GILLETTE — Two committees that have been working to create an armed educators policy and regulations in Gillette hope to bring drafts of their proposal to the school board sometime in January.
Campbell County School District is one of five districts in the state that has either passed or is considering policies for having trained, armed educators in schools.
Members of the two committees examining the issue locally include a local parent, law enforcement representative and school district staff.
The Armed Educators Committee went over a 22-page proposed draft Monday in its seventh meeting this school year, said Deputy Superintendent Kirby Eisenhauer.
The committees also will conduct a joint meeting in the first week of January to put their final touches on the draft.
The proposal then will likely be brought to the school board for the first of two readings during either of its January meetings, Jan. 14 or Jan. 28, Eisenhauer said.
At least that’s the plan.
“We want to make sure this is Campbell County’s plan and not just a boilerplate,” he said. “We tried to hit everything we thought was important.”
The proposal also includes details from policies approved in Evanston, Cody and Ten Sleep.
Also planned likely will be some public hearings about the policy proposal before the board takes a second and final vote.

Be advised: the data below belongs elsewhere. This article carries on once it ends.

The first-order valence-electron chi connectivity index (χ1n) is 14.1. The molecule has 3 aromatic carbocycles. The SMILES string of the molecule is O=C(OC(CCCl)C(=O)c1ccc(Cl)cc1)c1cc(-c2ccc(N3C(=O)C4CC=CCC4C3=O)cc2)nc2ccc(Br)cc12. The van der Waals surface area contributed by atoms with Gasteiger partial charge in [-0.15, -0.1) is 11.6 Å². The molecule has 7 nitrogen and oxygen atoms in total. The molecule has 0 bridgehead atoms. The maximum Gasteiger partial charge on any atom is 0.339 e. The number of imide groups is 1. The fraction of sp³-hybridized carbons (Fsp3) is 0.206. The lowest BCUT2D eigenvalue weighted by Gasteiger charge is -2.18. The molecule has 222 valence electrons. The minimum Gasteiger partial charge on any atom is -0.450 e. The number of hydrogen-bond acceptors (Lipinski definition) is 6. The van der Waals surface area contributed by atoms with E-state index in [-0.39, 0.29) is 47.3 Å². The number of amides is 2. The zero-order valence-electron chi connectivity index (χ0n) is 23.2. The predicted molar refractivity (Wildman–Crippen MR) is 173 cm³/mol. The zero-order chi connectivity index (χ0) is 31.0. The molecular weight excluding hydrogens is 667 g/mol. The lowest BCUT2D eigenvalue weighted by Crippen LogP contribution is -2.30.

While school officials have worked on crafting a policy and regulations, administrators are continuing efforts to add school resource officers to all secondary and more elementary schools in Campbell County, as well as introducing more effective surveillance and security measures in schools.
“This (draft) is just one piece of safety and security for us,” Eisenhauer said. “We’re continuing to work with the city and the county on getting more SROs.”
Money is one of the major issues. Eisenhauer said he thinks the school district is “ready to commit some funding to that as well.”
The law enforcement agencies “are doing such a good job now with what we have,” Eisenhauer said. “But the added security that would bring is something we’re all interested in.”
Eisenhauer said officials also are working on other things like “hardening our schools and being able to respond quicker.”
The Blue Point System, first piloted at the secondary level last spring, also has been added to several elementary schools this year. That system provides notifications and within seconds sends video and pinpoints where events are happening in schools.
“It really has improved our response times,” he said, adding that looking for ways to increase security is “something we’ll never stop.”